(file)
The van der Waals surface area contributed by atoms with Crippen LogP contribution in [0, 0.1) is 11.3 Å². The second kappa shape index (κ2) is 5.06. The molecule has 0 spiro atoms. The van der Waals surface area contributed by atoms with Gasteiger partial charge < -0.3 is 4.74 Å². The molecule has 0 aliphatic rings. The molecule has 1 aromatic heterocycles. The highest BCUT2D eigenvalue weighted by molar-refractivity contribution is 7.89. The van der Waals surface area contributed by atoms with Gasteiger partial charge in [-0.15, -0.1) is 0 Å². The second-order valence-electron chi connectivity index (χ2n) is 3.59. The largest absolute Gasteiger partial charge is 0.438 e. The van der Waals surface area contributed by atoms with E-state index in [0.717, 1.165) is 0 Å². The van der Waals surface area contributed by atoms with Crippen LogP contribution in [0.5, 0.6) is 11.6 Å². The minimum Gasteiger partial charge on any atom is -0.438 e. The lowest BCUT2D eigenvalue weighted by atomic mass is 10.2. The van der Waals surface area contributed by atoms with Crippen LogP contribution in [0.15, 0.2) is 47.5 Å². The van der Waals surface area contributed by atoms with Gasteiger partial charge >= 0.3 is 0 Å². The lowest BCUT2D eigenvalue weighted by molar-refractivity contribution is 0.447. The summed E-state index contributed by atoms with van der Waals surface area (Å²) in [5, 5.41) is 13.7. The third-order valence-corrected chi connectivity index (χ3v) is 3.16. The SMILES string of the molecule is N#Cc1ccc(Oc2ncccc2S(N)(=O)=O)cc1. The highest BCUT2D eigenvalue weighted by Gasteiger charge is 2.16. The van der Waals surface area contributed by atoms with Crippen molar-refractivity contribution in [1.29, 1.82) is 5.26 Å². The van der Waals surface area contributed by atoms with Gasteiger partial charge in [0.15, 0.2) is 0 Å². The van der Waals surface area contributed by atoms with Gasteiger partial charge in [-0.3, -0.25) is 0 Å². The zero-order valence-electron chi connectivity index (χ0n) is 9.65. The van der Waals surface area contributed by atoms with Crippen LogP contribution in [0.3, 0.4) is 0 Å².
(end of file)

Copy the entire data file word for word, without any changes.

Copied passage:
The van der Waals surface area contributed by atoms with Crippen LogP contribution in [0, 0.1) is 11.3 Å². The second kappa shape index (κ2) is 5.06. The molecule has 0 spiro atoms. The van der Waals surface area contributed by atoms with Gasteiger partial charge < -0.3 is 4.74 Å². The molecule has 0 aliphatic rings. The molecule has 1 aromatic heterocycles. The highest BCUT2D eigenvalue weighted by molar-refractivity contribution is 7.89. The van der Waals surface area contributed by atoms with Gasteiger partial charge in [-0.15, -0.1) is 0 Å². The second-order valence-electron chi connectivity index (χ2n) is 3.59. The largest absolute Gasteiger partial charge is 0.438 e. The van der Waals surface area contributed by atoms with E-state index in [0.717, 1.165) is 0 Å². The van der Waals surface area contributed by atoms with Crippen LogP contribution in [0.5, 0.6) is 11.6 Å². The minimum Gasteiger partial charge on any atom is -0.438 e. The lowest BCUT2D eigenvalue weighted by atomic mass is 10.2. The van der Waals surface area contributed by atoms with Crippen LogP contribution in [0.15, 0.2) is 47.5 Å². The van der Waals surface area contributed by atoms with Gasteiger partial charge >= 0.3 is 0 Å². The lowest BCUT2D eigenvalue weighted by molar-refractivity contribution is 0.447. The summed E-state index contributed by atoms with van der Waals surface area (Å²) in [5, 5.41) is 13.7. The third-order valence-corrected chi connectivity index (χ3v) is 3.16. The SMILES string of the molecule is N#Cc1ccc(Oc2ncccc2S(N)(=O)=O)cc1. The highest BCUT2D eigenvalue weighted by Gasteiger charge is 2.16. The van der Waals surface area contributed by atoms with Crippen molar-refractivity contribution in [1.29, 1.82) is 5.26 Å². The van der Waals surface area contributed by atoms with Gasteiger partial charge in [0.15, 0.2) is 0 Å². The van der Waals surface area contributed by atoms with Gasteiger partial charge in [-0.3, -0.25) is 0 Å². The zero-order valence-electron chi connectivity index (χ0n) is 9.65. The van der Waals surface area contributed by atoms with Crippen LogP contribution in [0.3, 0.4) is 0 Å².